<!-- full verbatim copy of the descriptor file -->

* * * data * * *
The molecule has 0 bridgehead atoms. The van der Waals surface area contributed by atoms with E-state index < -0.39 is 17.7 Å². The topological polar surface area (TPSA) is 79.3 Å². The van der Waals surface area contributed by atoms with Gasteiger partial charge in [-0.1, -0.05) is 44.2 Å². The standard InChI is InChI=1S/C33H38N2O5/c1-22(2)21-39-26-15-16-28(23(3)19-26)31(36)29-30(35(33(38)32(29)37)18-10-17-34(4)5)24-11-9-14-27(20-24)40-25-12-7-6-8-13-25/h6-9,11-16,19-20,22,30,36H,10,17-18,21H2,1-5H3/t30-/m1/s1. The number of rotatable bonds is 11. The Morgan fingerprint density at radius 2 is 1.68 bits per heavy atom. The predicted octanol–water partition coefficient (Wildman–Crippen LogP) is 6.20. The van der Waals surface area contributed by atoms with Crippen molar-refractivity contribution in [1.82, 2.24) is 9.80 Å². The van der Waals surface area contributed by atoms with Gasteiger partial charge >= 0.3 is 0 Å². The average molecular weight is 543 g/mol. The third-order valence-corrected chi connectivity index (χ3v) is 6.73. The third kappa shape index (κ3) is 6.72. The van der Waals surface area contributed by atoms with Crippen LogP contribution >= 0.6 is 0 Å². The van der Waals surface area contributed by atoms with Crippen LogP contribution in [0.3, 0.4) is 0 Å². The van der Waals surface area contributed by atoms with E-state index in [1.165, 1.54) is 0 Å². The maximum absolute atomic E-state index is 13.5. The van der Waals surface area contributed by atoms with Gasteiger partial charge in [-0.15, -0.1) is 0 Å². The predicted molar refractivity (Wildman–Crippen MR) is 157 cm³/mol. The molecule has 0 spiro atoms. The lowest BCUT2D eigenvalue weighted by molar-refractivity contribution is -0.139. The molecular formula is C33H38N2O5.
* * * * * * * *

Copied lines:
The molecule has 0 bridgehead atoms. The van der Waals surface area contributed by atoms with E-state index < -0.39 is 17.7 Å². The topological polar surface area (TPSA) is 79.3 Å². The van der Waals surface area contributed by atoms with Gasteiger partial charge in [-0.1, -0.05) is 44.2 Å². The standard InChI is InChI=1S/C33H38N2O5/c1-22(2)21-39-26-15-16-28(23(3)19-26)31(36)29-30(35(33(38)32(29)37)18-10-17-34(4)5)24-11-9-14-27(20-24)40-25-12-7-6-8-13-25/h6-9,11-16,19-20,22,30,36H,10,17-18,21H2,1-5H3/t30-/m1/s1. The number of rotatable bonds is 11. The Morgan fingerprint density at radius 2 is 1.68 bits per heavy atom. The predicted octanol–water partition coefficient (Wildman–Crippen LogP) is 6.20. The van der Waals surface area contributed by atoms with Crippen molar-refractivity contribution in [1.82, 2.24) is 9.80 Å². The van der Waals surface area contributed by atoms with Gasteiger partial charge >= 0.3 is 0 Å². The average molecular weight is 543 g/mol. The third-order valence-corrected chi connectivity index (χ3v) is 6.73. The third kappa shape index (κ3) is 6.72. The van der Waals surface area contributed by atoms with Crippen LogP contribution >= 0.6 is 0 Å². The van der Waals surface area contributed by atoms with Crippen LogP contribution in [0.3, 0.4) is 0 Å². The van der Waals surface area contributed by atoms with E-state index in [1.165, 1.54) is 0 Å². The maximum absolute atomic E-state index is 13.5. The van der Waals surface area contributed by atoms with Gasteiger partial charge in [-0.15, -0.1) is 0 Å². The predicted molar refractivity (Wildman–Crippen MR) is 157 cm³/mol. The molecule has 0 spiro atoms. The lowest BCUT2D eigenvalue weighted by molar-refractivity contribution is -0.139. The molecular formula is C33H38N2O5.